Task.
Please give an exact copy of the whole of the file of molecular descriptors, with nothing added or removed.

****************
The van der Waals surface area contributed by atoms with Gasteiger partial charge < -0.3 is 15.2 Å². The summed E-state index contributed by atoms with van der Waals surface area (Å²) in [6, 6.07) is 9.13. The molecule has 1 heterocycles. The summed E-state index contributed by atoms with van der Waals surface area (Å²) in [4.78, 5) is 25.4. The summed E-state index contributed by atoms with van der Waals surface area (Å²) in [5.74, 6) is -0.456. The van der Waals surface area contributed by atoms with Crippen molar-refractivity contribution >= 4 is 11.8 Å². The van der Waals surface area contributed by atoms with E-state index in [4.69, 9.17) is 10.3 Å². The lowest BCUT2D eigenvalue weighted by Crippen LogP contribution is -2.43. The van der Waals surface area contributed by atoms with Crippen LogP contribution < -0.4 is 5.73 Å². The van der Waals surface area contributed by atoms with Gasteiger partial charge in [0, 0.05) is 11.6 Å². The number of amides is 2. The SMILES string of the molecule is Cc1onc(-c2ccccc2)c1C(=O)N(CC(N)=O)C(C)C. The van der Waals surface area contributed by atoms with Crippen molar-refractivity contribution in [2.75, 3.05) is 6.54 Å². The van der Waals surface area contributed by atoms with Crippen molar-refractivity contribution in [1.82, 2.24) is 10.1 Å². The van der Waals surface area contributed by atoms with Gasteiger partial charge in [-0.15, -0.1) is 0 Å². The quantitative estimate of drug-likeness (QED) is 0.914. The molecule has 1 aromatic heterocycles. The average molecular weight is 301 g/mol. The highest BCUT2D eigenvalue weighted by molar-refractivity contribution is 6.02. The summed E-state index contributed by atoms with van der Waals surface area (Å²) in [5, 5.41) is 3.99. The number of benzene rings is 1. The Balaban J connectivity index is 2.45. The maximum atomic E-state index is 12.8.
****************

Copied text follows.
The van der Waals surface area contributed by atoms with Gasteiger partial charge < -0.3 is 15.2 Å². The summed E-state index contributed by atoms with van der Waals surface area (Å²) in [6, 6.07) is 9.13. The molecule has 1 heterocycles. The summed E-state index contributed by atoms with van der Waals surface area (Å²) in [4.78, 5) is 25.4. The summed E-state index contributed by atoms with van der Waals surface area (Å²) in [5.74, 6) is -0.456. The van der Waals surface area contributed by atoms with Crippen molar-refractivity contribution >= 4 is 11.8 Å². The van der Waals surface area contributed by atoms with E-state index in [4.69, 9.17) is 10.3 Å². The lowest BCUT2D eigenvalue weighted by Crippen LogP contribution is -2.43. The van der Waals surface area contributed by atoms with Crippen LogP contribution < -0.4 is 5.73 Å². The van der Waals surface area contributed by atoms with Gasteiger partial charge in [0, 0.05) is 11.6 Å². The number of amides is 2. The SMILES string of the molecule is Cc1onc(-c2ccccc2)c1C(=O)N(CC(N)=O)C(C)C. The van der Waals surface area contributed by atoms with Crippen molar-refractivity contribution in [2.75, 3.05) is 6.54 Å². The van der Waals surface area contributed by atoms with Crippen molar-refractivity contribution in [1.82, 2.24) is 10.1 Å². The van der Waals surface area contributed by atoms with Gasteiger partial charge in [-0.15, -0.1) is 0 Å². The quantitative estimate of drug-likeness (QED) is 0.914. The molecule has 1 aromatic heterocycles. The average molecular weight is 301 g/mol. The highest BCUT2D eigenvalue weighted by molar-refractivity contribution is 6.02. The summed E-state index contributed by atoms with van der Waals surface area (Å²) in [5, 5.41) is 3.99. The number of benzene rings is 1. The Balaban J connectivity index is 2.45. The maximum atomic E-state index is 12.8.